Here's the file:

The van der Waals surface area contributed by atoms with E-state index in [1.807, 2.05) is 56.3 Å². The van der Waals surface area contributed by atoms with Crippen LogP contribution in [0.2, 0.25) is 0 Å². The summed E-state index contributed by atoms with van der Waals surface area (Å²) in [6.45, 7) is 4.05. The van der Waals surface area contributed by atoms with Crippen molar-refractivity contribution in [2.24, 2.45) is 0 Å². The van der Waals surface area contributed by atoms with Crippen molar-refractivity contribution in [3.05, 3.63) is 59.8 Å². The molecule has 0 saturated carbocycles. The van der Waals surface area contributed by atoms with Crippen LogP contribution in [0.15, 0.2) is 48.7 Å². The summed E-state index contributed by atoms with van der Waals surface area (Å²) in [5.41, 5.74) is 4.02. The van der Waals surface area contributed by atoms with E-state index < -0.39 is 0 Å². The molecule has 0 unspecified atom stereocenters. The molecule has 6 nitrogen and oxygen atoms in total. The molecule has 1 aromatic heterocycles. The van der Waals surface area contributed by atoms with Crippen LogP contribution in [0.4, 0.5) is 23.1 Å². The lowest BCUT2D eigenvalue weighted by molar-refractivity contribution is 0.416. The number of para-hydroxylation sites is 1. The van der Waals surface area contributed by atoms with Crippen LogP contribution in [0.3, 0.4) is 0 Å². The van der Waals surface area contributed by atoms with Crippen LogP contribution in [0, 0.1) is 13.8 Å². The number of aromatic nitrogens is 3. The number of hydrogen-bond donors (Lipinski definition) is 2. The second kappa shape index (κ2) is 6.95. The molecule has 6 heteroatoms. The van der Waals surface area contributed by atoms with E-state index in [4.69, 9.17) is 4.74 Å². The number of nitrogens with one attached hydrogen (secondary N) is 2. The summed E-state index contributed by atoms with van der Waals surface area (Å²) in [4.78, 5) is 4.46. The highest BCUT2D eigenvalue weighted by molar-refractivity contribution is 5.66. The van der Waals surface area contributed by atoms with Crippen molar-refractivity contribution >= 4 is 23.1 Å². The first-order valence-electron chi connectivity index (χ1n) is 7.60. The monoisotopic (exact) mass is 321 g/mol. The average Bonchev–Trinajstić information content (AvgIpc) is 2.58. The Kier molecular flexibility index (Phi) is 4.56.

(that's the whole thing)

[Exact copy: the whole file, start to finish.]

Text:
The van der Waals surface area contributed by atoms with E-state index in [1.807, 2.05) is 56.3 Å². The van der Waals surface area contributed by atoms with Crippen LogP contribution in [0.2, 0.25) is 0 Å². The summed E-state index contributed by atoms with van der Waals surface area (Å²) in [6.45, 7) is 4.05. The van der Waals surface area contributed by atoms with Crippen molar-refractivity contribution in [2.24, 2.45) is 0 Å². The van der Waals surface area contributed by atoms with Crippen molar-refractivity contribution in [3.05, 3.63) is 59.8 Å². The molecule has 0 saturated carbocycles. The van der Waals surface area contributed by atoms with Crippen LogP contribution in [0.15, 0.2) is 48.7 Å². The summed E-state index contributed by atoms with van der Waals surface area (Å²) in [5.41, 5.74) is 4.02. The van der Waals surface area contributed by atoms with E-state index < -0.39 is 0 Å². The molecule has 0 unspecified atom stereocenters. The molecule has 6 nitrogen and oxygen atoms in total. The molecule has 1 aromatic heterocycles. The van der Waals surface area contributed by atoms with Crippen LogP contribution in [0.4, 0.5) is 23.1 Å². The lowest BCUT2D eigenvalue weighted by molar-refractivity contribution is 0.416. The number of para-hydroxylation sites is 1. The van der Waals surface area contributed by atoms with Crippen LogP contribution in [0.3, 0.4) is 0 Å². The van der Waals surface area contributed by atoms with Crippen LogP contribution in [0, 0.1) is 13.8 Å². The number of aromatic nitrogens is 3. The number of hydrogen-bond donors (Lipinski definition) is 2. The second kappa shape index (κ2) is 6.95. The molecule has 6 heteroatoms. The van der Waals surface area contributed by atoms with E-state index in [4.69, 9.17) is 4.74 Å². The number of nitrogens with one attached hydrogen (secondary N) is 2. The summed E-state index contributed by atoms with van der Waals surface area (Å²) in [4.78, 5) is 4.46. The highest BCUT2D eigenvalue weighted by molar-refractivity contribution is 5.66. The van der Waals surface area contributed by atoms with Crippen molar-refractivity contribution >= 4 is 23.1 Å². The first-order valence-electron chi connectivity index (χ1n) is 7.60. The monoisotopic (exact) mass is 321 g/mol. The average Bonchev–Trinajstić information content (AvgIpc) is 2.58. The Kier molecular flexibility index (Phi) is 4.56.